[Table 2] shows some relevant seizure characteristics. Epilepsy on an average started more than 10 years earlier in females (P < 0.01). The age of onset of epilepsy is shown in [Figure 1]. The mean age of onset was lower in females (P < 0.01). About 11.2% of the patients started having seizures after 49 years (18.5% males and 2.8% females). Most patients had clinical features suggestive of focal seizures but this was not statically significant. About 24.3% (37) visited the clinic less than 24 h after having seizures, whereas 6-month seizure freedom was 9.9%.
Table 2: Gender distribution of seizure characteristics

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Figure 1: Age of onset of epilepsy (%)

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Seizure-related headaches

Pattern and gender distributions of headache are shown in [Table 3]. Three out of the 152 PWE reported a past medical history of migraine and 48% had headaches overall. There was no statistical difference on the gender distribution of headache occurrence (P = 0.36). Most headaches occurred after seizures 24 (15.8%), followed by preictal headache was reported by 16 (10.5%). Four (25%) of those with preictal headache reported a headache that frequently ended with seizures (possible ictal headache). Interictal headache was reported in 20 (13.2%) of the subjects, whereas 13 (8.6%) reported having experienced all forms of headache. Subjective assessment of headache revealed that they were mainly aching 44 (60.3%), generalized 41 (56.2%), and less likely to be occipital (9.6%). The proportion of headache type by timing is shown in [Figure 2]. Seizure-related headaches correlated with medical history of alcohol use (P = 0.04). Positive history of head injury and epilepsy-related head injury weakly correlated with having headache (P = 0.07, respectively) [Table 4].
Table 3: Characteristics of seizure-related headaches

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Figure 2: Timing of headaches

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Table 4: Correlates of seizure-related headaches

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  Discussion Top


Headache and epilepsy are the two common neurologic disorders reported in adult Nigerians.[25],[26] The severity of both disorders varies widely and may be complicated by one another in the same subject. The frequency and pattern of seizure-related headache, however, has not been studied in the country.

The general characteristics of the subjects as well as seizure characteristics are similar to those of previous studies and reports from the African continent[25],[26],[27],[28]; however, there was a small peak after 49 years (11.2%). This may be related to the wide range of comorbidities reported in this study; many of which are strong risk factors for epilepsy in older adults. This finding may suggest a changing pattern in the age of onset and etiology of epilepsy. We also recorded a high rate of head injury among these patients, a factor which is supported by high rates of road traffic accidents and violence in the community.[29],[30] Substance use has long been recognized as a cause of epilepsy,[31] and this study supports that. Some of the substances used by the patients may be due to epilepsy-related mood problems. Finally, it is also important to note that these substances are possible causes of headaches.[32],[33]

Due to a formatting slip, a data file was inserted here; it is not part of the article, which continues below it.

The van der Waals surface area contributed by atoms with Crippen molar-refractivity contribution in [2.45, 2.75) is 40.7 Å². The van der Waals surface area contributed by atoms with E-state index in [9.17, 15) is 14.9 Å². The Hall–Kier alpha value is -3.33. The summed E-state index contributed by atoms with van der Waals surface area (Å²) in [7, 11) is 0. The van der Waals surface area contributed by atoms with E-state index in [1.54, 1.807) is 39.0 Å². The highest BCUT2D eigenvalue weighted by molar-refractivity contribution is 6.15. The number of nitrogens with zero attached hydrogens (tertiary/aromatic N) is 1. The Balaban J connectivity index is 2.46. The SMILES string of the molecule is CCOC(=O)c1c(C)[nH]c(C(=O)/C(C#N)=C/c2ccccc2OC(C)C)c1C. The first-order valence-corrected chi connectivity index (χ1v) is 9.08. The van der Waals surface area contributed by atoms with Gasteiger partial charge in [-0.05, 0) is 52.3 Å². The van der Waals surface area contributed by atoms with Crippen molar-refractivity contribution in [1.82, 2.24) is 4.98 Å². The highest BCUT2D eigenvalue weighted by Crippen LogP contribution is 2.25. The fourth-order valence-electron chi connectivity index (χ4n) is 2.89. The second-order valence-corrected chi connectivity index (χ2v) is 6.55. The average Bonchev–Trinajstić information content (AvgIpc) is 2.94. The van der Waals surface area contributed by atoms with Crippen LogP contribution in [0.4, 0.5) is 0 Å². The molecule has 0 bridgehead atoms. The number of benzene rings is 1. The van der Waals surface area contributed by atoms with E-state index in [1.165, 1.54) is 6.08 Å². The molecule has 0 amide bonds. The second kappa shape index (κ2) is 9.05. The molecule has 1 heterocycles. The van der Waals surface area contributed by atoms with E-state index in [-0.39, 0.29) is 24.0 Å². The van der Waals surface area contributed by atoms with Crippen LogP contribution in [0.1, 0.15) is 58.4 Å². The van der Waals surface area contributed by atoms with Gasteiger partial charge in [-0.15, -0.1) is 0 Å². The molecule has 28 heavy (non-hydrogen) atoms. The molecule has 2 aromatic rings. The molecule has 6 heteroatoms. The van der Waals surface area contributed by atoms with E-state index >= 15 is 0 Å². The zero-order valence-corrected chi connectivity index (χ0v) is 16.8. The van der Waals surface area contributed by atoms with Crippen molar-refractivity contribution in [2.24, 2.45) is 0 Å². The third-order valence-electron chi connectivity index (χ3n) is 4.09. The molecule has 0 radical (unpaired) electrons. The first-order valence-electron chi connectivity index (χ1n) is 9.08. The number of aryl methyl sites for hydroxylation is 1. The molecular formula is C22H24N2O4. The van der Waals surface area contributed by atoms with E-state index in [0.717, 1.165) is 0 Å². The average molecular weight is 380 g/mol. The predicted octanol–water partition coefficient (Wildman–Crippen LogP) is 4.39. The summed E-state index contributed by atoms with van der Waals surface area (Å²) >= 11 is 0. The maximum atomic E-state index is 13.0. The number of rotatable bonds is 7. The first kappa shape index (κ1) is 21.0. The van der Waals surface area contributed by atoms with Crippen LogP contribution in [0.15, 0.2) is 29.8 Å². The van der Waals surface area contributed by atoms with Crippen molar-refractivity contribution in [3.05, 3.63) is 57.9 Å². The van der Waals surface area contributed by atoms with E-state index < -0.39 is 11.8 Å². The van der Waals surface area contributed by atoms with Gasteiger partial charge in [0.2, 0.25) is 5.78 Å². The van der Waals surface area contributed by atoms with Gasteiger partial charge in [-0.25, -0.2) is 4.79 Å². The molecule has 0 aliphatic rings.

Seizure characteristics showed a younger mean age of onset in females. This may be attributed to a better health-seeking behavior among females. Another possible reason may be the high number of cardiovascular diseases and stroke which are traditionally commoner in males and are known to occur later in life. More PWE had seizures that could be clinically characterized as focal reflecting the high rates of epilepsy risk factors, especially head injury reported in the study. A previous study has reported a higher rate of focal seizures in the region.[26] Six-month seizure freedom in the index study was a mere 9.9%, whereas 24.3% reported within 24 h of seizures. Local experiences suggest that assessing seizure control among Nigerians living with epilepsy is difficult because of patients get lost to follow-up and many stop their medications arbitrarily.[28] Thus, reasons for poor seizure control many range from non-adherence to medications, use of non-orthodox means of treatment, and use of fake drugs.[34],[35]

Review of headache characteristics did not show any no gender differences in the distribution of the various variables studied. The overall prevalence of headache in PWE was 48% similar in males and females. A study from Lithuania reported a higher prevalence of headache in PWE, but like the index study, there was no statistically significant sex-related difference in the prevalence of primary among PWE.[8] In community-based studies, the prevalence of primary headache is usually greater in females than in males.[25]